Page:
King escapement 2nd lowest since '91
Preliminary numbers show king salmon escapement this year at the second-lowest mark since the state revised standards for the run in 1991.
Rich Chapell, area management biologist for Fish and Game’s Sportfish Division, said workers have counted 1,691 spawning kings in Chilkat River tributaries including Kelsall and Tahini rivers and Big Boulder and Little Boulder creeks. Last year’s escapement was 1,744.
Numbers of spawning king salmon have fallen below the low end of the state’s escapement goal of 1,850 fish in four of the past seven years. Before 2006, the run had never fallen below minimum escapement.
“It’s a trend, this low king salmon abundance, but on the positive side it looks like we have a couple strong age classes coming behind (this year),” Chapell said. Strong catches of immature kings in Taiya Inlet in August are an indicator, he said. “Those are next year’s spawners, which are showing up in pretty good numbers. There should be good escapement the next couple years.”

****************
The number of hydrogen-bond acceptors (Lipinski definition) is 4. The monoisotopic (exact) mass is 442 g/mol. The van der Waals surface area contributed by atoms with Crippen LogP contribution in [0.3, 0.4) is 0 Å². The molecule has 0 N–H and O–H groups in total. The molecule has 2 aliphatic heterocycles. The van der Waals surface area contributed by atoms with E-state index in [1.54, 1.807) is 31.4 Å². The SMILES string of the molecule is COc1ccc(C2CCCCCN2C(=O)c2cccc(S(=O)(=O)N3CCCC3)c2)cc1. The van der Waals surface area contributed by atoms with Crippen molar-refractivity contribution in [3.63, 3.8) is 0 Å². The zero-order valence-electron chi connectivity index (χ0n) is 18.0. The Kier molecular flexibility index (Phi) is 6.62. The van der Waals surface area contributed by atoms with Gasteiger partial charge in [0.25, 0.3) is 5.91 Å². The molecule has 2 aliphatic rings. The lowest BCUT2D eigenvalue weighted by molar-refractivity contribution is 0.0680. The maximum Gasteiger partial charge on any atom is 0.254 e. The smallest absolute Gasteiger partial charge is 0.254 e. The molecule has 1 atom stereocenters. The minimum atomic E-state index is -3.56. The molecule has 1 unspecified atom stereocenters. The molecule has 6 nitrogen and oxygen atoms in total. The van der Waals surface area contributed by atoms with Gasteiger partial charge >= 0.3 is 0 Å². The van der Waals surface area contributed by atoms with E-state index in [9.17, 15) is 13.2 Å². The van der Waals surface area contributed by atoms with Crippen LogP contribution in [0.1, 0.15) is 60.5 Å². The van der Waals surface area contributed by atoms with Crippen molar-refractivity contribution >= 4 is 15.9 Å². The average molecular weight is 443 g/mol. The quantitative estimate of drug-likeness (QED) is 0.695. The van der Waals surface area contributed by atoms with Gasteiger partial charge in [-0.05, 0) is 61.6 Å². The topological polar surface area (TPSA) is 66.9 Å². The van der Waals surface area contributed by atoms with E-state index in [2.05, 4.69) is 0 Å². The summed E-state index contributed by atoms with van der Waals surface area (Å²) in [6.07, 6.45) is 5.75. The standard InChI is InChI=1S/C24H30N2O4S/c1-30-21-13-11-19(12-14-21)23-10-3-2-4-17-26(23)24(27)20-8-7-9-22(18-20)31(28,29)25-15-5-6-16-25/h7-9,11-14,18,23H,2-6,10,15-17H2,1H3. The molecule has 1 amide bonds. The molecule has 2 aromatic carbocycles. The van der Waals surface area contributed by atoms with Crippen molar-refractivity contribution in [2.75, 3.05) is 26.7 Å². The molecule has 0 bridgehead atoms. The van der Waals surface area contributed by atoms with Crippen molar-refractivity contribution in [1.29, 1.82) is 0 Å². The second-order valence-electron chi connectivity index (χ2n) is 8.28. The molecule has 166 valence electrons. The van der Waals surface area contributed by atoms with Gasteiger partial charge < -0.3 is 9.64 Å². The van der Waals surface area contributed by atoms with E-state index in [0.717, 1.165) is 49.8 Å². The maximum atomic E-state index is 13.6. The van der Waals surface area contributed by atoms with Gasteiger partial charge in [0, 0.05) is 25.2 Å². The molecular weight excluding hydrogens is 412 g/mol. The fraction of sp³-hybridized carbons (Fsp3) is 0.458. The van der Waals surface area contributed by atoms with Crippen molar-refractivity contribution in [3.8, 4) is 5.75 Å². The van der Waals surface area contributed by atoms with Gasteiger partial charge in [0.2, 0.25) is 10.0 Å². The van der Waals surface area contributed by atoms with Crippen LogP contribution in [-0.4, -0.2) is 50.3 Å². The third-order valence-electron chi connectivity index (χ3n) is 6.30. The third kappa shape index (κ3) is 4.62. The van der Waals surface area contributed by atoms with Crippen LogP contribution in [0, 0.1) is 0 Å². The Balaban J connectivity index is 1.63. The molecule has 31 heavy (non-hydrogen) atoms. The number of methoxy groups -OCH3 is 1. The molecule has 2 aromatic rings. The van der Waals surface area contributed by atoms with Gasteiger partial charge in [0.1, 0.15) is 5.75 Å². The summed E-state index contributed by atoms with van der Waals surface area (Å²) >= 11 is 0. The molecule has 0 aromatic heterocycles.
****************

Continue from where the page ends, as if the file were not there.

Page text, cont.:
To protect returns of spawning kings throughout Southeast in mid-summer, Fish and Game reduced bag limits regionwide. Locally, the agency also limited areas for subsistence fishing in Chilkat River and Chilkat Inlet.
Low catches in an in-river test fishery in early summer tipped off biologists that returns were off. High water levels due to warm weather, however, also reduced the catch rate, making biologists fear the run was more depressed than it turned out to be, Chapell said. “The high water definitely had an effect.”
The low numbers here track with ones elsewhere, including Taku River near Juneau, where kings also returned at 10 percent below minimum escapement, Chapell said.
Kings were counted in Kelsall and Tahini river, with fewer than average in Big Boulder creek. It was encouraging to see them also in Little Boulder, where spawners aren’t always found, Chapell said.
“Everywhere we looked, we saw spawning king salmon. It’s not a biological desert out there, but in the future, we’ll manage to meet the escapement goal,” including through adjusting sport fish bag limits and the timing of commercial fishing in Chilkat Inlet.